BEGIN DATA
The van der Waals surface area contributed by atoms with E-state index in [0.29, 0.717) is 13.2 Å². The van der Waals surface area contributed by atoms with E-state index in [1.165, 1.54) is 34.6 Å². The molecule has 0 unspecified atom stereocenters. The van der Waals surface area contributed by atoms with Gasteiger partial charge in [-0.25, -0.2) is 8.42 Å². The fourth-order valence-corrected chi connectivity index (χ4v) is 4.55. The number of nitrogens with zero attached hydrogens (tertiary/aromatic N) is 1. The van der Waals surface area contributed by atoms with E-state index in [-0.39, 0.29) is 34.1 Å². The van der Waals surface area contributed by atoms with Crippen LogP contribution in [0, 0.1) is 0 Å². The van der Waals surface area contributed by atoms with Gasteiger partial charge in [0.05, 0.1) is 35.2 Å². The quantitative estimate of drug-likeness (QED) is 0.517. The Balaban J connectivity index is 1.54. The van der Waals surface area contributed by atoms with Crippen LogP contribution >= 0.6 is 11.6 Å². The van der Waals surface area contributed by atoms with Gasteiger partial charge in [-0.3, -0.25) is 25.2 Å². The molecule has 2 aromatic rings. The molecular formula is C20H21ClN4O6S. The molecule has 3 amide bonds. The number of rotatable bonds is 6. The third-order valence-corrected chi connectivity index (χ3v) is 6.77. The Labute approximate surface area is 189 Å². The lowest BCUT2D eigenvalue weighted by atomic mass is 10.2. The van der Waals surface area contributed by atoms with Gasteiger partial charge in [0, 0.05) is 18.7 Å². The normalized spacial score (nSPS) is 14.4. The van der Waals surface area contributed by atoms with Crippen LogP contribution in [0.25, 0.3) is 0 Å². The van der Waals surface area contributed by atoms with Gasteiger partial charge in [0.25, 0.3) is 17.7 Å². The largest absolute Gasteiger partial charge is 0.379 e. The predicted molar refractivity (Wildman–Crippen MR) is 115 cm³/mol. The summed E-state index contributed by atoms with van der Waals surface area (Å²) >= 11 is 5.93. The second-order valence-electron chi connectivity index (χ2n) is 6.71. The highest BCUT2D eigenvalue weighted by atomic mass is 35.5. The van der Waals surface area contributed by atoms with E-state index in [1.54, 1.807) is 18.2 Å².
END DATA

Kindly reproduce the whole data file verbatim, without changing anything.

The van der Waals surface area contributed by atoms with E-state index in [0.29, 0.717) is 13.2 Å². The van der Waals surface area contributed by atoms with E-state index in [1.165, 1.54) is 34.6 Å². The molecule has 0 unspecified atom stereocenters. The van der Waals surface area contributed by atoms with Gasteiger partial charge in [-0.25, -0.2) is 8.42 Å². The fourth-order valence-corrected chi connectivity index (χ4v) is 4.55. The number of nitrogens with zero attached hydrogens (tertiary/aromatic N) is 1. The van der Waals surface area contributed by atoms with E-state index in [-0.39, 0.29) is 34.1 Å². The van der Waals surface area contributed by atoms with Crippen LogP contribution in [0, 0.1) is 0 Å². The van der Waals surface area contributed by atoms with Gasteiger partial charge in [0.05, 0.1) is 35.2 Å². The quantitative estimate of drug-likeness (QED) is 0.517. The Balaban J connectivity index is 1.54. The van der Waals surface area contributed by atoms with Crippen LogP contribution >= 0.6 is 11.6 Å². The van der Waals surface area contributed by atoms with Gasteiger partial charge in [-0.3, -0.25) is 25.2 Å². The molecule has 2 aromatic rings. The molecular formula is C20H21ClN4O6S. The molecule has 3 amide bonds. The number of rotatable bonds is 6. The third-order valence-corrected chi connectivity index (χ3v) is 6.77. The Labute approximate surface area is 189 Å². The lowest BCUT2D eigenvalue weighted by atomic mass is 10.2. The van der Waals surface area contributed by atoms with Gasteiger partial charge in [0, 0.05) is 18.7 Å². The normalized spacial score (nSPS) is 14.4. The van der Waals surface area contributed by atoms with Crippen LogP contribution in [0.25, 0.3) is 0 Å². The van der Waals surface area contributed by atoms with Gasteiger partial charge in [0.25, 0.3) is 17.7 Å². The largest absolute Gasteiger partial charge is 0.379 e. The predicted molar refractivity (Wildman–Crippen MR) is 115 cm³/mol. The summed E-state index contributed by atoms with van der Waals surface area (Å²) >= 11 is 5.93. The second-order valence-electron chi connectivity index (χ2n) is 6.71. The highest BCUT2D eigenvalue weighted by atomic mass is 35.5. The van der Waals surface area contributed by atoms with E-state index in [1.54, 1.807) is 18.2 Å².